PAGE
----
WASHINGTON, April 29 (UPI) -- A visit to Missouri and a prime time news conference were two ways President Barack Obama planned to mark his first 100 days in office.
Obama's approval ratings remain high in his young presidency, several recent polls indicate.
Among the 19 executive orders and 12 laws that bear his signature, Obama expanded a popular federally funded, state-run children's insurance program and enacted pay equity changes, CNN reported Wednesday. Not to mention the signature legislation so far -- the $787 billion economic stimulus package.
"The American people are taking a measure of the president," a White House aide told CNN, "and they are saying 'We are happy with the decision we made'" in November.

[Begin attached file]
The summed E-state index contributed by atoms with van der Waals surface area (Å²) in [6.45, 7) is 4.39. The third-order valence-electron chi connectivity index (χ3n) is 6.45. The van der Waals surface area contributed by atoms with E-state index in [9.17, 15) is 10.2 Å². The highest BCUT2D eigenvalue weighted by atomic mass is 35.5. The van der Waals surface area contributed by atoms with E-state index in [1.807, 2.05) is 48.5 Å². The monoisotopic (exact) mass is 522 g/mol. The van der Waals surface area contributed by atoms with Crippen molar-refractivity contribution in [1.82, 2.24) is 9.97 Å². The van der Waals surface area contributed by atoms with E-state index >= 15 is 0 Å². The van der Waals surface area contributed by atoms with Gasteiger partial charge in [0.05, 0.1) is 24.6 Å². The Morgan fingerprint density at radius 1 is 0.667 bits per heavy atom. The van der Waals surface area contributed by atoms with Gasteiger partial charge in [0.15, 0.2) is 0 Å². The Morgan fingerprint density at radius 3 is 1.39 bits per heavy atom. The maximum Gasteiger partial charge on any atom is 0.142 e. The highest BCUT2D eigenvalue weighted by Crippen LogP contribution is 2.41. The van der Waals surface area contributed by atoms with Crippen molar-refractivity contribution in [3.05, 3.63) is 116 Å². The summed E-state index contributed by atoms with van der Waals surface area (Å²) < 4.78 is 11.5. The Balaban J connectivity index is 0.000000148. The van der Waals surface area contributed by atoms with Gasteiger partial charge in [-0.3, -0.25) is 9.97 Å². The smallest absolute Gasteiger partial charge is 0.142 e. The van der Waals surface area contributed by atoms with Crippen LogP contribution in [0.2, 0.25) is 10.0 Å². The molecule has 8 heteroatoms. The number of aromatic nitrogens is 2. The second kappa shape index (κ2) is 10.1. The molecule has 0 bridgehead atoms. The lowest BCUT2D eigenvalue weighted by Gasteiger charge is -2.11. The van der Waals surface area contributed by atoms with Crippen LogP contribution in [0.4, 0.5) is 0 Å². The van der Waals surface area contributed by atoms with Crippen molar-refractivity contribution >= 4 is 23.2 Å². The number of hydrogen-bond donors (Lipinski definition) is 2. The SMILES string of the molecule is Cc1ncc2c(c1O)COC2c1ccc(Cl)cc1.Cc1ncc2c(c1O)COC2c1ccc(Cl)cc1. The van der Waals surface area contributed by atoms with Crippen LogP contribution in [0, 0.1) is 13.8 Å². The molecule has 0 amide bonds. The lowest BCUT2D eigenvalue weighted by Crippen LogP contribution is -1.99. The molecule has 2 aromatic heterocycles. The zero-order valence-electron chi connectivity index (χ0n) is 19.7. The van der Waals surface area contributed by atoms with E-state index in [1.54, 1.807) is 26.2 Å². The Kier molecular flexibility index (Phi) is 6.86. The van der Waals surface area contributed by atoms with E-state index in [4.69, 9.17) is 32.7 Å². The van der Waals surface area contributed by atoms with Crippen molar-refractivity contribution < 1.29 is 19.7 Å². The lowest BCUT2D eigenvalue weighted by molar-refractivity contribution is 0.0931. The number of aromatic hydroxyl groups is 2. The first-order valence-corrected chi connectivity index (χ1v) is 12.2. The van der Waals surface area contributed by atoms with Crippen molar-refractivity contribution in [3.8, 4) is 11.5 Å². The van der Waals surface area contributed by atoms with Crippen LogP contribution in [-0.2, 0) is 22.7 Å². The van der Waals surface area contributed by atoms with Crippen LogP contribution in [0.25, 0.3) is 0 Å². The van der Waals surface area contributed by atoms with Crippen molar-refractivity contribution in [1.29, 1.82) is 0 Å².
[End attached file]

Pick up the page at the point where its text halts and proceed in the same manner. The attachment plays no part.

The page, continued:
"The president has accomplished a lot," but he also laid the foundation for the next 100 days."
Obama's next hundred days include some major road bumps -- fashioning the 2010 budget, healthcare reform and an energy plan designed to help wean the United States from foreign oil.
On the foreign front, the situations in Iraq and Afghanistan remain wild cards and his diplomatic overtures to Cuba and Iran could succeed significantly or fail miserably. The housing, stock and financial markets are shaky, and the U.S. auto industry is preparing itself for a major overhaul, with the possibility of at least one of the Big Three automakers filing for bankruptcy.
Obama got a lift Tuesday when Sen. Arlen Specter, a moderate Republican and one of only three Republicans in Congress to vote for the stimulus bill, announced his switch to the Democratic Party, moving Senate Democrats to within one vote of a filibuster-proof majority of 60.